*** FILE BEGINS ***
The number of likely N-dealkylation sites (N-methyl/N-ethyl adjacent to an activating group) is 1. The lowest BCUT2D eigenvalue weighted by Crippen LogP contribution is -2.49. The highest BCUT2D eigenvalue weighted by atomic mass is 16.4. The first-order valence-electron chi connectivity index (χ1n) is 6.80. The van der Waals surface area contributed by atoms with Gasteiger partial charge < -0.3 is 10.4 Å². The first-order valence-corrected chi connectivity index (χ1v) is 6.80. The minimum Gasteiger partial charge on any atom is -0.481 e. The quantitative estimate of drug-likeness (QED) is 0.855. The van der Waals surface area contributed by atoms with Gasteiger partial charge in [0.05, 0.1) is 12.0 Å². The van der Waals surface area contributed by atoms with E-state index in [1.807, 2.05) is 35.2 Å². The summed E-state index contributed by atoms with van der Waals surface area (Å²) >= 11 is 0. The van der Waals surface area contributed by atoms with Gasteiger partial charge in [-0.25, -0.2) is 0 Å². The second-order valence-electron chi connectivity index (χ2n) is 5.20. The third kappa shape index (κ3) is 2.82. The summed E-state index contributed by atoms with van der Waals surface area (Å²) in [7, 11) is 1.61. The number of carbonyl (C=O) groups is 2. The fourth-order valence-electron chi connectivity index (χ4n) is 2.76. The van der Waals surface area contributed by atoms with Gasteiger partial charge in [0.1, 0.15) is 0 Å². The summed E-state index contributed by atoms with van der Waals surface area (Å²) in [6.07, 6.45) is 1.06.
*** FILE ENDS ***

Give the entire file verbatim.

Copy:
The number of likely N-dealkylation sites (N-methyl/N-ethyl adjacent to an activating group) is 1. The lowest BCUT2D eigenvalue weighted by Crippen LogP contribution is -2.49. The highest BCUT2D eigenvalue weighted by atomic mass is 16.4. The first-order valence-electron chi connectivity index (χ1n) is 6.80. The van der Waals surface area contributed by atoms with Gasteiger partial charge < -0.3 is 10.4 Å². The first-order valence-corrected chi connectivity index (χ1v) is 6.80. The minimum Gasteiger partial charge on any atom is -0.481 e. The quantitative estimate of drug-likeness (QED) is 0.855. The van der Waals surface area contributed by atoms with Gasteiger partial charge in [0.05, 0.1) is 12.0 Å². The van der Waals surface area contributed by atoms with E-state index in [1.807, 2.05) is 35.2 Å². The summed E-state index contributed by atoms with van der Waals surface area (Å²) >= 11 is 0. The van der Waals surface area contributed by atoms with Gasteiger partial charge in [-0.25, -0.2) is 0 Å². The second-order valence-electron chi connectivity index (χ2n) is 5.20. The third kappa shape index (κ3) is 2.82. The summed E-state index contributed by atoms with van der Waals surface area (Å²) in [7, 11) is 1.61. The number of carbonyl (C=O) groups is 2. The fourth-order valence-electron chi connectivity index (χ4n) is 2.76. The van der Waals surface area contributed by atoms with Gasteiger partial charge in [0.1, 0.15) is 0 Å². The summed E-state index contributed by atoms with van der Waals surface area (Å²) in [6.07, 6.45) is 1.06.